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Must-haves for more manageable infrastructure

cables 2Some hardware components are simply easier to manage than others. Investing in highly manageable infrastructure can help IT support changing business needs while improving productivity and reducing total cost of ownership.

IT leaders are constantly thinking about ways to decrease costs.

When InformationWeek recently asked IT executives about the primary ways they planned to innovate this year, the most common answer was “lower IT costs or business costs.” And the pressure to spend less appears to be growing. In the 2014 survey, 9 percent more IT leaders said they planned to reduce expenses than said so in 2013.

Yet, in the quest to save money, IT managers sometimes overlook a source of significant savings — highly manageable infrastructure.

Customer-focused IT vendors are listening and responding with new approaches to data center architecture. New platforms offer more built-in flexibility and scalability than their legacy counterparts, thanks to integrated advanced management software.

Investing in highly manageable hardware gives organizations a way to improve productivity, lower total cost of ownership (TCO), and free up resources for activities that drive business value. But finding infrastructure that is truly easy to manage can be a challenge.

Vendors offer a smorgasbord of industry-standard and proprietary hardware — sorting through the choices to find the most manageable options is no easy task. To simplify the process and maximize savings, organizations should look for IT architecture with the following five characteristics:

1. Automation

The InformationWeek survey showed that 70 percent of IT leaders cite “focus on day-today IT operations” as a top barrier to innovation. Tasks like provisioning and deploying servers, applying updates, and performing routine maintenance can consume staff time, preventing IT from tackling valuable new projects.

“70 percent of IT leaders cited ‘focus on day-to-day IT operations’ as a top barrier to innovation.”

To reduce the time spent on day-to-day activities, IT should look for a next-gen server platform with built-in automation capabilities. Automation software can dramatically reduce the amount of time it takes to perform simple tasks. For example, the zero-touch deployment capabilities in the new Dell PowerEdge FX platform allow administrators to deploy or reconfigure hundreds or thousands of servers in just seconds using simple system configuration profiles. In some cases, this reduces configuration time by as much as 99 percent, according to Dell. The integrated Dell Remote Access Controller (iDRAC) 8, which is integrated in FX servers, includes automation features that make it easy to deploy, configure, monitor, and maintain server nodes and attached storage devices. This embedded management device works with any operating system or hypervisor, and administrators can access it from a centralized control console, at the server, or from a mobile device.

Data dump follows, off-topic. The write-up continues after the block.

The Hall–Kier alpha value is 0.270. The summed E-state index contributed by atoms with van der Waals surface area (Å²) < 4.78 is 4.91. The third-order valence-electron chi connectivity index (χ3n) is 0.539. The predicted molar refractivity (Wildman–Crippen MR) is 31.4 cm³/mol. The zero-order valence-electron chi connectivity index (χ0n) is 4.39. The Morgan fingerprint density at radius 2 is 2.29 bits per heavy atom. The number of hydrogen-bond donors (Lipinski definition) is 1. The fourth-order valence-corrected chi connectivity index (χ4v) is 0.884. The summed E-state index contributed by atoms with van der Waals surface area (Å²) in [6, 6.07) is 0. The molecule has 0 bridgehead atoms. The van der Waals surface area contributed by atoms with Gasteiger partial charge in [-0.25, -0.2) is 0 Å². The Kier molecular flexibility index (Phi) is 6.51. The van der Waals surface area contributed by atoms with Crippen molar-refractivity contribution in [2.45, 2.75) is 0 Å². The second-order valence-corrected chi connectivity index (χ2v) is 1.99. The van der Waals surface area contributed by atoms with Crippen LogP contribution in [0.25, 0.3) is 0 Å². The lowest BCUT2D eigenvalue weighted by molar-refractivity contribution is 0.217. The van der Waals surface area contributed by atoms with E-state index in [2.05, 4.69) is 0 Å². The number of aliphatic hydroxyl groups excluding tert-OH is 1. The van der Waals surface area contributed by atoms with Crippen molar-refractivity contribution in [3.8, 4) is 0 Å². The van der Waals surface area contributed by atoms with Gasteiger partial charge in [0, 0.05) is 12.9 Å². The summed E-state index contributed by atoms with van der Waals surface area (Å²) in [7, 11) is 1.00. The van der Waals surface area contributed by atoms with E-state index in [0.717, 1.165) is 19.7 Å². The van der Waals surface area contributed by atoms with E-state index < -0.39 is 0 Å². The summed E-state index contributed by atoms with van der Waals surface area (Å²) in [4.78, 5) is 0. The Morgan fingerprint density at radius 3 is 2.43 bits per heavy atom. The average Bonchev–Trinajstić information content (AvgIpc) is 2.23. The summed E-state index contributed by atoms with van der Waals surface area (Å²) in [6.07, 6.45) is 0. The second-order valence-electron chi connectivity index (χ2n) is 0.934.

2. Simplification

Another way to improve IT productivity is to purchase hardware that comes with very easyto- use management functionality. In many data centers, IT staff use a host of specialized tools that each perform one or two functions. However, managers can increase productivity by providing administrators with tools that have broader functionality. IT tools built to fit your needs will save time spent switching among tools and learning how each tool works. In the best case, it can also provide IT staff with a quick overview that helps them diagnose problems more quickly.

Advanced management tools have intuitive interfaces that minimize the number of clicks and screens necessary to accomplish tasks. Dell’s agent-free tools don’t require the installation of additional software, which further reduces complexity.

“Intuitive interfaces minimize the clicks and screens needed to accomplish tasks.”

Given the pervasiveness of smartphones and tablets, it also makes sense for organizations to look for management software that they can use from their mobile devices. Dell has addressed this need with OpenManage Mobile, which allows users to monitor and maintain PowerEdge servers and Dell storage and networking hardware from their smartphones or tablets. Instead of rushing back to the data center to deal with a potential problem, administrators can perform routine tasks from their offices, home, the train, or wherever they happen to be.

3. Workload Optimization

Dell’s FX architecture takes an innovative approach with small, highly dense modules that combine compute, storage, and connectivity capabilities in a 2U server chassis. This highly configurable architecture offers several benefits.

First, companies can tailor the number of compute or storage modules they use in a particular chassis in order to meet the needs of their workloads. And, because the FX architecture uses the 2U form factor, companies can buy “bitesized” chunks of resources and scale up when necessary, minimizing the number of empty slots while helping to eliminate overprovisioning. The dense modules also make it possible to condense more IT resources into a smaller space, reducing real estate needs and related costs.

Highly manageable infrastructure drives down costs by maximizing energy efficiency. Many next-generation platforms include features and management tools that are optimized for low power consumption.